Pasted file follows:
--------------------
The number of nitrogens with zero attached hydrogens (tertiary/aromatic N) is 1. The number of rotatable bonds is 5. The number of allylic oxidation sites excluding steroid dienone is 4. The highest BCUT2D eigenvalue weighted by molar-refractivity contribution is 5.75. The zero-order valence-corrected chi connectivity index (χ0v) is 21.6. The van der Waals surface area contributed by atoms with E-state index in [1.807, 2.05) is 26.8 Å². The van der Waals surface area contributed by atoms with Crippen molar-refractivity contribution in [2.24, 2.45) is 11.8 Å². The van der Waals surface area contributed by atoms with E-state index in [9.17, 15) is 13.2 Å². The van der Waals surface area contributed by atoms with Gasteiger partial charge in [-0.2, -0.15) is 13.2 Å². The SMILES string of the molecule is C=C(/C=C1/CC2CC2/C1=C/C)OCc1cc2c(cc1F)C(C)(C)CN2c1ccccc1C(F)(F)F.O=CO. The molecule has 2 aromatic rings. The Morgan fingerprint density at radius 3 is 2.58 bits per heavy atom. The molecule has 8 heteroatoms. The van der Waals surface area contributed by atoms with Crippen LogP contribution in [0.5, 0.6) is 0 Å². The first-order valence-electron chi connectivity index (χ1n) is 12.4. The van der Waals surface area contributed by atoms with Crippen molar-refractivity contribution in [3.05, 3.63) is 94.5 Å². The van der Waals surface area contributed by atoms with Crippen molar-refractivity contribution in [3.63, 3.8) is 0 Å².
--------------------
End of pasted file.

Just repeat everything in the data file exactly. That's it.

The number of nitrogens with zero attached hydrogens (tertiary/aromatic N) is 1. The number of rotatable bonds is 5. The number of allylic oxidation sites excluding steroid dienone is 4. The highest BCUT2D eigenvalue weighted by molar-refractivity contribution is 5.75. The zero-order valence-corrected chi connectivity index (χ0v) is 21.6. The van der Waals surface area contributed by atoms with E-state index in [1.807, 2.05) is 26.8 Å². The van der Waals surface area contributed by atoms with Crippen molar-refractivity contribution in [2.24, 2.45) is 11.8 Å². The van der Waals surface area contributed by atoms with E-state index in [9.17, 15) is 13.2 Å². The van der Waals surface area contributed by atoms with Gasteiger partial charge in [-0.2, -0.15) is 13.2 Å². The SMILES string of the molecule is C=C(/C=C1/CC2CC2/C1=C/C)OCc1cc2c(cc1F)C(C)(C)CN2c1ccccc1C(F)(F)F.O=CO. The molecule has 2 aromatic rings. The Morgan fingerprint density at radius 3 is 2.58 bits per heavy atom. The molecule has 8 heteroatoms. The van der Waals surface area contributed by atoms with Crippen LogP contribution in [0.5, 0.6) is 0 Å². The first-order valence-electron chi connectivity index (χ1n) is 12.4. The van der Waals surface area contributed by atoms with Crippen molar-refractivity contribution in [3.05, 3.63) is 94.5 Å². The van der Waals surface area contributed by atoms with Crippen molar-refractivity contribution in [3.63, 3.8) is 0 Å².